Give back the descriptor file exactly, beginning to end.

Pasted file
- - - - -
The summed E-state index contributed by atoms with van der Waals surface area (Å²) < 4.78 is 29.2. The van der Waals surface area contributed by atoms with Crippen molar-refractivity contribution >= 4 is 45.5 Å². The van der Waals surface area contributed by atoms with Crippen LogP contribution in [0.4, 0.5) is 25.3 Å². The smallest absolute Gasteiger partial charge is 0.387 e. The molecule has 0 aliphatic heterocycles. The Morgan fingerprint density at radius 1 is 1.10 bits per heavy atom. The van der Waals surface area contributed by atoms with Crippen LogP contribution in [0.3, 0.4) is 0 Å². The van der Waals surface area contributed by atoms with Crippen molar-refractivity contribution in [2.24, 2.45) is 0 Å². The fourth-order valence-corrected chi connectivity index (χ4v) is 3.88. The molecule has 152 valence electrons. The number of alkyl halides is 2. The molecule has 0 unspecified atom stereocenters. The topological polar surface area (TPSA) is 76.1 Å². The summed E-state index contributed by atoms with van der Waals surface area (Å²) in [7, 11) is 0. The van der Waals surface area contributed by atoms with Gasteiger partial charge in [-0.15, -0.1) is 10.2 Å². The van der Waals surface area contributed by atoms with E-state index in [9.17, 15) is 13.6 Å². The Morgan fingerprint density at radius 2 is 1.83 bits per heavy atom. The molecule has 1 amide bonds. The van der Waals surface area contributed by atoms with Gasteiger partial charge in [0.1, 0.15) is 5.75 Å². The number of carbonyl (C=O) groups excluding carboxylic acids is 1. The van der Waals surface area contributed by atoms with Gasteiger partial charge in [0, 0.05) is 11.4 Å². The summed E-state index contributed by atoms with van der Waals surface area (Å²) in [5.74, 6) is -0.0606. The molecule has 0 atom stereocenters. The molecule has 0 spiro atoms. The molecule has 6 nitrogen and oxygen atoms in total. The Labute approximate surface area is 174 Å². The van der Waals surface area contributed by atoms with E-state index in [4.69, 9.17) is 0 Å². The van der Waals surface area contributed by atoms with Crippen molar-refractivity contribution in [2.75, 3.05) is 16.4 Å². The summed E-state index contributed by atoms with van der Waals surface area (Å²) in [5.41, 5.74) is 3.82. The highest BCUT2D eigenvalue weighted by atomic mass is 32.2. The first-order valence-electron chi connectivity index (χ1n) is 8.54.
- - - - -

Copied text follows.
The summed E-state index contributed by atoms with van der Waals surface area (Å²) < 4.78 is 29.2. The van der Waals surface area contributed by atoms with Crippen molar-refractivity contribution >= 4 is 45.5 Å². The van der Waals surface area contributed by atoms with Crippen LogP contribution in [0.4, 0.5) is 25.3 Å². The smallest absolute Gasteiger partial charge is 0.387 e. The molecule has 0 aliphatic heterocycles. The Morgan fingerprint density at radius 1 is 1.10 bits per heavy atom. The van der Waals surface area contributed by atoms with Crippen LogP contribution in [0.3, 0.4) is 0 Å². The van der Waals surface area contributed by atoms with Crippen molar-refractivity contribution in [2.24, 2.45) is 0 Å². The fourth-order valence-corrected chi connectivity index (χ4v) is 3.88. The molecule has 152 valence electrons. The number of alkyl halides is 2. The molecule has 0 unspecified atom stereocenters. The topological polar surface area (TPSA) is 76.1 Å². The summed E-state index contributed by atoms with van der Waals surface area (Å²) in [7, 11) is 0. The van der Waals surface area contributed by atoms with Gasteiger partial charge in [-0.15, -0.1) is 10.2 Å². The van der Waals surface area contributed by atoms with E-state index in [9.17, 15) is 13.6 Å². The Morgan fingerprint density at radius 2 is 1.83 bits per heavy atom. The molecule has 1 amide bonds. The van der Waals surface area contributed by atoms with Gasteiger partial charge in [0.1, 0.15) is 5.75 Å². The number of carbonyl (C=O) groups excluding carboxylic acids is 1. The van der Waals surface area contributed by atoms with Gasteiger partial charge in [0, 0.05) is 11.4 Å². The summed E-state index contributed by atoms with van der Waals surface area (Å²) in [5.74, 6) is -0.0606. The molecule has 0 atom stereocenters. The molecule has 0 spiro atoms. The molecule has 6 nitrogen and oxygen atoms in total. The Labute approximate surface area is 174 Å². The van der Waals surface area contributed by atoms with E-state index in [4.69, 9.17) is 0 Å². The van der Waals surface area contributed by atoms with Crippen molar-refractivity contribution in [2.75, 3.05) is 16.4 Å². The summed E-state index contributed by atoms with van der Waals surface area (Å²) in [5.41, 5.74) is 3.82. The highest BCUT2D eigenvalue weighted by atomic mass is 32.2. The first-order valence-electron chi connectivity index (χ1n) is 8.54.